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  • Writer's pictureBlue Trunk

Explore Mexico City: A Virtual and Accessible Tour


Full of life, color, and excitement, this week we are heading to Mexico City, the densely populated and high energy capital of Mexico. Both home to good food and an interesting history, Mexico City has much to offer tourists invested in the culture of the place. If you are interested in going on a virtual, accessible tour of the city, be sure to keep reading…

 We are trying to make sure the content we suggest is accessible in different ways. Although it can be difficult to find websites that are fully accessible, we review many to offer you the ones that are the most accessible. As always, if you find barriers or have suggestions please reach out to us at and let us know so that we can improve! 

Visit the Museums and Sites

Mexico City houses numerous sites and attractions which are captivating for many reasons. One such reason is historical and cultural value, definitely found in The National Museum of Anthropology. This museum is an institution dear to Mexico, and is the largest and most widely visited museum in the nation. To learn more about The National Museum of Anthropology, be sure to read the blog by A Blog Voyage and listen to a podcast from Wonders of the World. You can also watch an exploratory video from Eileen Aldis, which comes with auto generated captions. 

Another fascinating site is the Palacio de Bellas Artes, or the Palace of Fine Arts. Originally opened in 1934, the palace is a prominent cultural center, hosting a variety of performances, literature events, exhibitions and galleries. For more information on the Palacio de Bellas Artes, you can check out the blog from Belair Unique and embark on a virtual tour of the space. The virtual tour has a 3D explorer, a video with closed captions, and an exhibit. 

Zócalo, formally known as the Plaza de la Constitución, is the main square in Mexico City. Before the colonial period, it was an Aztec ceremonial center, in which rituals, ceremonies, and parades took place. Now, it is home to bustling restaurants, Aztec ruins, museums, murals, and more. To learn more about this fascinating space, be sure to visit the blog from Nat Packer and watch the video from David Ostrowski. The video comes with auto generated captions.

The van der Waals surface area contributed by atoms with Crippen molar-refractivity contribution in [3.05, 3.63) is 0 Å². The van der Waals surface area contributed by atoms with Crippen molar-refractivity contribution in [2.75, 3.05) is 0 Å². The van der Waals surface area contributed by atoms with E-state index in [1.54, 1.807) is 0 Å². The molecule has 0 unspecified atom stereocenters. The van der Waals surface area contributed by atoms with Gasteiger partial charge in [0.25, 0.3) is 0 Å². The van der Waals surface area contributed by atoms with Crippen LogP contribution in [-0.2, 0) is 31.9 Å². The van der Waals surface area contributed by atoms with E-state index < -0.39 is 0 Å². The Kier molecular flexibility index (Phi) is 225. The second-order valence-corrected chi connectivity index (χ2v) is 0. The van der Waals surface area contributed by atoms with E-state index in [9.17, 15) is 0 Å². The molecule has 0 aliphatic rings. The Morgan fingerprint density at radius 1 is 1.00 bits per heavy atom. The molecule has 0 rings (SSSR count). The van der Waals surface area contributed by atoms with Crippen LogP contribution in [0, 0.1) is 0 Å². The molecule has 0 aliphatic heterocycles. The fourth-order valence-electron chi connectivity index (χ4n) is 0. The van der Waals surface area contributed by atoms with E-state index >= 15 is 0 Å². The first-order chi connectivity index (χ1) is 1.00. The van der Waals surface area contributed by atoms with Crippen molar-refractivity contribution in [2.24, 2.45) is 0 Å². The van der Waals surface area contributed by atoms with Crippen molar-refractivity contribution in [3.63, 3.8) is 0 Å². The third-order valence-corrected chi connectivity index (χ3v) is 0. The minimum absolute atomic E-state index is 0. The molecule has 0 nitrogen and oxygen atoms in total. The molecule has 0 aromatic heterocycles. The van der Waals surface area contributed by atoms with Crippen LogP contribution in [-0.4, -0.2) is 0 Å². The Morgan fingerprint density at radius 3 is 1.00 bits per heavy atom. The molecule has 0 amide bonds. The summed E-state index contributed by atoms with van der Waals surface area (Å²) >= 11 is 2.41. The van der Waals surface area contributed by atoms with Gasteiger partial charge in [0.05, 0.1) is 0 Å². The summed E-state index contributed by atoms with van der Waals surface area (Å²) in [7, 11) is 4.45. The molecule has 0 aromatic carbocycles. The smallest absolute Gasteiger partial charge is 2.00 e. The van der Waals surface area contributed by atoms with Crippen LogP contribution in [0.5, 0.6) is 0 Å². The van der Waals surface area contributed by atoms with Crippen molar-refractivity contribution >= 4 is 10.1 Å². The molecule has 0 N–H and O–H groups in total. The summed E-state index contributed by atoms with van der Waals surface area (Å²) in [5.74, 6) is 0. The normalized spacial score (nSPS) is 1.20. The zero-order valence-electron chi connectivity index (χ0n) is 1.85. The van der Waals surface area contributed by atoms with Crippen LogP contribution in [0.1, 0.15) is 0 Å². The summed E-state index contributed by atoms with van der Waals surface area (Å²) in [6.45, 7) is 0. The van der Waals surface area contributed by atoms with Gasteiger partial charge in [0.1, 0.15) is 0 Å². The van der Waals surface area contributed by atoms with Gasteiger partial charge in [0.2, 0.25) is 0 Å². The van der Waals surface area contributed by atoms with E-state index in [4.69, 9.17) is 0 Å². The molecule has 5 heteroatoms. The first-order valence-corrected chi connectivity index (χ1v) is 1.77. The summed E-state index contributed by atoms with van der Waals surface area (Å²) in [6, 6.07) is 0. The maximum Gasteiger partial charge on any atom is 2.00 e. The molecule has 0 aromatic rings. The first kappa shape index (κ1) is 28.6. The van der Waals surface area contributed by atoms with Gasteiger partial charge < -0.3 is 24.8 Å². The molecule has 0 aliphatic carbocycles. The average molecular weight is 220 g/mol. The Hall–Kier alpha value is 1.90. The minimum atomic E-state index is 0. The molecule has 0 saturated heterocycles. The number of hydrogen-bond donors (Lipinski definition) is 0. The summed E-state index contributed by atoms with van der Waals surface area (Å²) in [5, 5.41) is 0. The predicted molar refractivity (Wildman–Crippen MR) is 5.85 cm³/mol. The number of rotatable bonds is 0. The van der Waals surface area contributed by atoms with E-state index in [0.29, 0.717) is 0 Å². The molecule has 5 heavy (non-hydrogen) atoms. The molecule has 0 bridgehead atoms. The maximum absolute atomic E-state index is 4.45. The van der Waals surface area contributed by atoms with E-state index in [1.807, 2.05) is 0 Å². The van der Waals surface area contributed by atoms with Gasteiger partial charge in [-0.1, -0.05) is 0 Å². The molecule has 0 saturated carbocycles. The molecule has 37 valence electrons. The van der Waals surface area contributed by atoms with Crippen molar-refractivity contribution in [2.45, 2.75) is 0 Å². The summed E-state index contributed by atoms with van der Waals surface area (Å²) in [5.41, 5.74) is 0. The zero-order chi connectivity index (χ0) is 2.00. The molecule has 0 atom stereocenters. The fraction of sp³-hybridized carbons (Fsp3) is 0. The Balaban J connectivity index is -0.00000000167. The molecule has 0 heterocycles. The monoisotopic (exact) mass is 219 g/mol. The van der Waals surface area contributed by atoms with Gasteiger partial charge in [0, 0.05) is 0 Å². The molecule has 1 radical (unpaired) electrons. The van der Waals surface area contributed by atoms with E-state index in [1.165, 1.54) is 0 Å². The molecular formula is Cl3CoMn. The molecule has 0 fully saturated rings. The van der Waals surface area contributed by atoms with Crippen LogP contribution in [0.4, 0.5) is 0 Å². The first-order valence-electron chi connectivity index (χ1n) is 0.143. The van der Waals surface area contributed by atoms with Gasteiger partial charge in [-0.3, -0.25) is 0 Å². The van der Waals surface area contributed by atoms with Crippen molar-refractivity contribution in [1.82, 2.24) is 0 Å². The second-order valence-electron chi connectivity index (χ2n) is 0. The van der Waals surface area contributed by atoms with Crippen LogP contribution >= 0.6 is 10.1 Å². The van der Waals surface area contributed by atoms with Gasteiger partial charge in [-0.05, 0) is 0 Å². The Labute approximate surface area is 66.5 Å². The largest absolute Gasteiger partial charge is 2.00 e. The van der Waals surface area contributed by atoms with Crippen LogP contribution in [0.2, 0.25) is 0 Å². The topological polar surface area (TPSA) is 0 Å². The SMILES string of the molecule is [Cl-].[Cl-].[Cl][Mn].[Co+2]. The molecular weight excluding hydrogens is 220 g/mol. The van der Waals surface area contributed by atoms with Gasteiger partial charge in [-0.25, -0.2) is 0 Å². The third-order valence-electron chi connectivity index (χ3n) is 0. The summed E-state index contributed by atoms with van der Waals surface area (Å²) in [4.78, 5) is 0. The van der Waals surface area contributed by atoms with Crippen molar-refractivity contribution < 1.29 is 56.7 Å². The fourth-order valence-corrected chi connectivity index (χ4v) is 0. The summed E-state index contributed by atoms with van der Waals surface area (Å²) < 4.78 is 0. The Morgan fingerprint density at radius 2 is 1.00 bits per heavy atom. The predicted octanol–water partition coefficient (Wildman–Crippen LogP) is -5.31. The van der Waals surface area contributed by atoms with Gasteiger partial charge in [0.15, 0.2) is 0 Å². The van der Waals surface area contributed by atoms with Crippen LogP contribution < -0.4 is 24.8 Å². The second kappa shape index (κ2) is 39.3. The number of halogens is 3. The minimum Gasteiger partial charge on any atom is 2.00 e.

An important symbol of Mexico’s vast history is the Chapultepec Castle, one of the only royal palaces in North America to be inhabited by monarchs. The fortress was home to many Mexican leaders, including Emperor Maximilian and Porfirio Diaz. Want to learn more about the site? Read through the blog from The Froggy Adventures and watch the video from Ben Troy Outdoors, which comes with auto generated captions. For the Spanish speakers — or those who just want to practice their Spanish — you can also listen to this informative podcast from Easy Espanol. 

For a more outdoorsy attraction, look no further than Alameda Central — a public urban park in downtown Mexico City. One of the oldest public parks in the Americas, Alameda Central hosts green gardens, paved paths, decorative fountains, and captivating statues. To learn more about the park, be sure to check out the blog from Discover Walks and watch the video from Eddie Voo Wanderlust, which comes with auto generated captions. 

Tune in to Shows and Movies About Mexico City

Mexico City, and Mexico generally, holds great influence in the world of film and television, serving as the backdrop and plot device for many movies and shows. For one, the film Roma delivers an emotional portrait of Cleo, a domestic worker in 1970s Mexico City. After marital drama with the family she works for, Sofia, Cleo’s boss, brings the young woman on an unforgettable vacation with her children. Roma is available on Netflix, and comes with English closed captions and Spanish audio description. 

A gritty coming of age story, Güeros follows the exploits of three restless teens as they search for folk singer Epigmenio Cruz during the student strikes of 1999. Teenage Tomás is sent to live with his brother Sombra, who shares an apartment with Santos — their journey is electrified by the general unrest of the youth during this time. Güeros can be watched on Netflix, and comes with closed captions. 

Starring actress Salma Hayek, Frida tells the story of real life artist Frida Kahlo as she fostered her artistry and managed a variety of relationships. Whether it was the tempestuous relationship between herself and her mentor or the many illicit affairs, Kahlo’s boldness and forward thinking personality set the world ablaze. Frida can be rented on YouTube, and includes closed captions.